Basic Boomerang demonstrates how easy it is to take the concepts in my class and make a wearable shawl! I've written it up so you can use any yarn at any gauge and work your shawl until you are happy with its size! Plus this is a great shawl for a brand new knitter... so if you have one in your life tell them about it!

A pile of links for you:

Cloudborn Alpaca Sport Color Change (if you want to make a shawl similar to mine)
Knit Shawls 14 Ways: Exploring Shape and Design
All of my other Craftsy classes


Video Tutorial: Garter Kitchener Stitch

I have a few patterns that use Kitchener Stitch on Garter Stitch fabric (knit every row) and it was time to make a video for you! Years ago I made an easy tutorial on Kitchener Stitch on Stockinette Stitch fabric, as you watch this you'll see the only difference is that in Garter Kitchener you are doing the same thing on both the front and back needles! Super easy!

Here are a few of my patterns that use this technique:

As promised in the video here is the secret for Garter Lurra!
When working Garter Lurra you'll notice that the first two stitches are in Stockinette Stitch as you are slipping them on WS rows to create an I-Cord Edging. Those two stitches are worked with "regular" Kitchener and then you switch over to Garter Kitchener for the remain:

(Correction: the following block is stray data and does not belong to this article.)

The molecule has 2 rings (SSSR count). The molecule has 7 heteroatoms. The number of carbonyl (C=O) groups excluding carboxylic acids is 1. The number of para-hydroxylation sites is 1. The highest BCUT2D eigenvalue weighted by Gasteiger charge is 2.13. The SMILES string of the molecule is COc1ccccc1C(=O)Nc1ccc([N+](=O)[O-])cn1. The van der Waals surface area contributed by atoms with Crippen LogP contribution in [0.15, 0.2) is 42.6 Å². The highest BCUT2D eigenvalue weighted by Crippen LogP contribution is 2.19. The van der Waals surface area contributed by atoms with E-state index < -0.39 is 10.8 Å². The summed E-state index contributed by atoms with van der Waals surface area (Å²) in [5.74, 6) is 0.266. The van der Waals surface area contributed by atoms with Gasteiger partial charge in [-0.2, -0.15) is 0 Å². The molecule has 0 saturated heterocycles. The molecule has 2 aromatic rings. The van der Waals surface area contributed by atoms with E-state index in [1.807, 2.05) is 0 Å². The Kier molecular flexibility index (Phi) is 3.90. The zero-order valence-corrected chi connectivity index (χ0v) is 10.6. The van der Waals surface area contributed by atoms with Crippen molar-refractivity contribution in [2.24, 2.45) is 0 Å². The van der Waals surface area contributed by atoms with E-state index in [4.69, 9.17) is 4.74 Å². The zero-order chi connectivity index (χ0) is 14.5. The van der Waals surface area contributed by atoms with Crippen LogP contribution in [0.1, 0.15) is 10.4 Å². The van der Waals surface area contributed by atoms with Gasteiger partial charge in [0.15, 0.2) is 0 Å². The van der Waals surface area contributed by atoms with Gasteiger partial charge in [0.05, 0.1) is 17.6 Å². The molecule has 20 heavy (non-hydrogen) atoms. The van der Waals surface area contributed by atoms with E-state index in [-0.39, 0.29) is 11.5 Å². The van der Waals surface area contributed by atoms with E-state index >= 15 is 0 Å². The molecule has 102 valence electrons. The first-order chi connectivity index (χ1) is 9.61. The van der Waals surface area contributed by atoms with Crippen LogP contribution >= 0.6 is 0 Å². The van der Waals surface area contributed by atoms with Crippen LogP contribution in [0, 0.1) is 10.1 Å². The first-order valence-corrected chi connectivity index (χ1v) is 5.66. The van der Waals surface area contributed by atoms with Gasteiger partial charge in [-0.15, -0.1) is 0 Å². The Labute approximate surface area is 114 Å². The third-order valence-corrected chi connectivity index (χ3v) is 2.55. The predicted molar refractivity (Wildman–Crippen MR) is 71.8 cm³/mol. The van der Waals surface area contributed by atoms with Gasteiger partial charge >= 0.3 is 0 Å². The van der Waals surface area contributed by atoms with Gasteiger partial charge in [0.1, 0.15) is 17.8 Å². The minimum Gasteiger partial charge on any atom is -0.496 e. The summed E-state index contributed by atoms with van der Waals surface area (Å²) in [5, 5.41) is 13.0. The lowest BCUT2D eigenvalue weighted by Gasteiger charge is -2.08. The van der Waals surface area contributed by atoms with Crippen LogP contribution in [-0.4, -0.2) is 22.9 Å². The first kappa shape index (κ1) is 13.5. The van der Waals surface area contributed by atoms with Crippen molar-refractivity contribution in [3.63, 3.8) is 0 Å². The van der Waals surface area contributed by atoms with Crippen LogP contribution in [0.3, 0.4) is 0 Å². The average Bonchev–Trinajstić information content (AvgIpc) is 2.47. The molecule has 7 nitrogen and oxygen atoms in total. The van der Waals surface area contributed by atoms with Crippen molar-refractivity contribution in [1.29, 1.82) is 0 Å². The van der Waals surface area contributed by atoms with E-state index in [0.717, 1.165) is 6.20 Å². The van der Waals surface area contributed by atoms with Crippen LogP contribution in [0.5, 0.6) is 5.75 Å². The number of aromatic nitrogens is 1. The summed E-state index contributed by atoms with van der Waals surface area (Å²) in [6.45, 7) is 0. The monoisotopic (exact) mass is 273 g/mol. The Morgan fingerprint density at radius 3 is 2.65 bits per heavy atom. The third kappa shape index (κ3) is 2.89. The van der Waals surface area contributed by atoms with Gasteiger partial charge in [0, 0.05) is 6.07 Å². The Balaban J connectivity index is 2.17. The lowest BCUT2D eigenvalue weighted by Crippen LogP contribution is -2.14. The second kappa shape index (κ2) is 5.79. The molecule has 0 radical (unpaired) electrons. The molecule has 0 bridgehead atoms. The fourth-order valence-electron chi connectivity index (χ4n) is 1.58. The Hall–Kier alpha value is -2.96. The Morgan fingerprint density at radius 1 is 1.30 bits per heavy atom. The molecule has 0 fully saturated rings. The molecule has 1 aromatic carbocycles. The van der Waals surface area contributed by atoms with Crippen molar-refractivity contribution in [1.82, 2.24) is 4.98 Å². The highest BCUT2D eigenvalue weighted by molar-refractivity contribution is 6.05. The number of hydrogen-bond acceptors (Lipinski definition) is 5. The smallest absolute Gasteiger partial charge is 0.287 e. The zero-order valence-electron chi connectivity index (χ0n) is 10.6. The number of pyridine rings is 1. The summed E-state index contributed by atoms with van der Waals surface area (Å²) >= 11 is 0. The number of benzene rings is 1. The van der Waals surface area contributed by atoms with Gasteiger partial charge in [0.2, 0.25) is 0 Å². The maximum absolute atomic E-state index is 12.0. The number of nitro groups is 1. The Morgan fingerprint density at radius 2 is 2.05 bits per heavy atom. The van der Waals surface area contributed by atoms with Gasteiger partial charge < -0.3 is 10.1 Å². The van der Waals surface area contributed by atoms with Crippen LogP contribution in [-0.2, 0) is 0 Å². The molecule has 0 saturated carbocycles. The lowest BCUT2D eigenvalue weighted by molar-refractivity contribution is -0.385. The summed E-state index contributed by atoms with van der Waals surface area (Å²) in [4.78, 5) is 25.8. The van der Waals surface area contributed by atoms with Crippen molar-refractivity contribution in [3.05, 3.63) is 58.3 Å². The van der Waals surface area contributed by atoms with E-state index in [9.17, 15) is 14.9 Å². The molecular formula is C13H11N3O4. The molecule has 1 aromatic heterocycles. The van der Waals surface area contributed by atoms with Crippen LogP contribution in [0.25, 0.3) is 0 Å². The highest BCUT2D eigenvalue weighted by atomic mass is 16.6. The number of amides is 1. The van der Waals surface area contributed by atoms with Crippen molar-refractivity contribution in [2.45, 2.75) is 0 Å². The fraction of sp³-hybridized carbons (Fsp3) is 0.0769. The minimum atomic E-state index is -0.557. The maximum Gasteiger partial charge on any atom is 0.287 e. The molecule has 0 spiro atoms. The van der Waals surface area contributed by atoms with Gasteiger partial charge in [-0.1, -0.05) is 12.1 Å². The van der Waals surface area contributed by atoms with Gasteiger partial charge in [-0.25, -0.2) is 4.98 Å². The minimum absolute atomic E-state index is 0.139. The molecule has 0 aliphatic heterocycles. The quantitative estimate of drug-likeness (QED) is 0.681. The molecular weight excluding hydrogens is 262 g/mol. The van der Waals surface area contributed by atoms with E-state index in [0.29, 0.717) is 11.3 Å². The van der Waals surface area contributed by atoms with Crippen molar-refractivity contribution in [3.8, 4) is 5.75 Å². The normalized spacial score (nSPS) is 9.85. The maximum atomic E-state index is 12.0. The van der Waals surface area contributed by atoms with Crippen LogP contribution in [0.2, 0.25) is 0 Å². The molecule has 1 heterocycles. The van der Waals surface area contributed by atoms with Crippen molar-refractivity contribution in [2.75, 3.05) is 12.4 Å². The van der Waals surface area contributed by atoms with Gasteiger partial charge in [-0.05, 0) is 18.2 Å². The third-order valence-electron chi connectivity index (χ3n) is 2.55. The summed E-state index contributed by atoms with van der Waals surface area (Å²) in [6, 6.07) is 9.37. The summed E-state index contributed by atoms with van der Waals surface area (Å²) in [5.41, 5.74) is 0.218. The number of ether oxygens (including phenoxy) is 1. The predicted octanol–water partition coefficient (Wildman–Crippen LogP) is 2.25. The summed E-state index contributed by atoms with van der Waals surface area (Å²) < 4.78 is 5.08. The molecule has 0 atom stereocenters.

First Set Up like this:
1.  Go into 1st st on FRONT needle as if to PURL, pull yarn up and leave st ON needle.2.  Go into 1st st on BACK needle as if to KNIT, pull yarn up and leave st ON needle.
like this:
1.  Go into 1st st on FRONT needle as if to KNIT, pull yarn up and drop st OFF needle.
2.  Go into next st on FRONT needle as if to PURL, pull yarn up and leave st ON needle.
3.  Go into 1st st on BACK needle as if to PURL, pull yarn up and drop st OFF needle.
4.  Go into next st on BACK needle as if to KNIT, pull yarn up and leave st ON needle. 
Repeat Steps 1-4 once more.
Then Graft for Garter Kitchener like this:
1.  Go into 1st st on FRONT needle as if to KNIT, pull yarn up and drop st OFF needle.
2.  Go into next st on FRONT needle as if to PURL, pull yarn up and leave st ON needle.
3.  Go into 1st st on BACK needle as if to KNIT, pull yarn up and drop st OFF needle.
4.  Go into next st on BACK needle as if to PURL, pull yarn up and leave st ON needle.
Repeat Steps 1-4 until all your stitches are grafted together!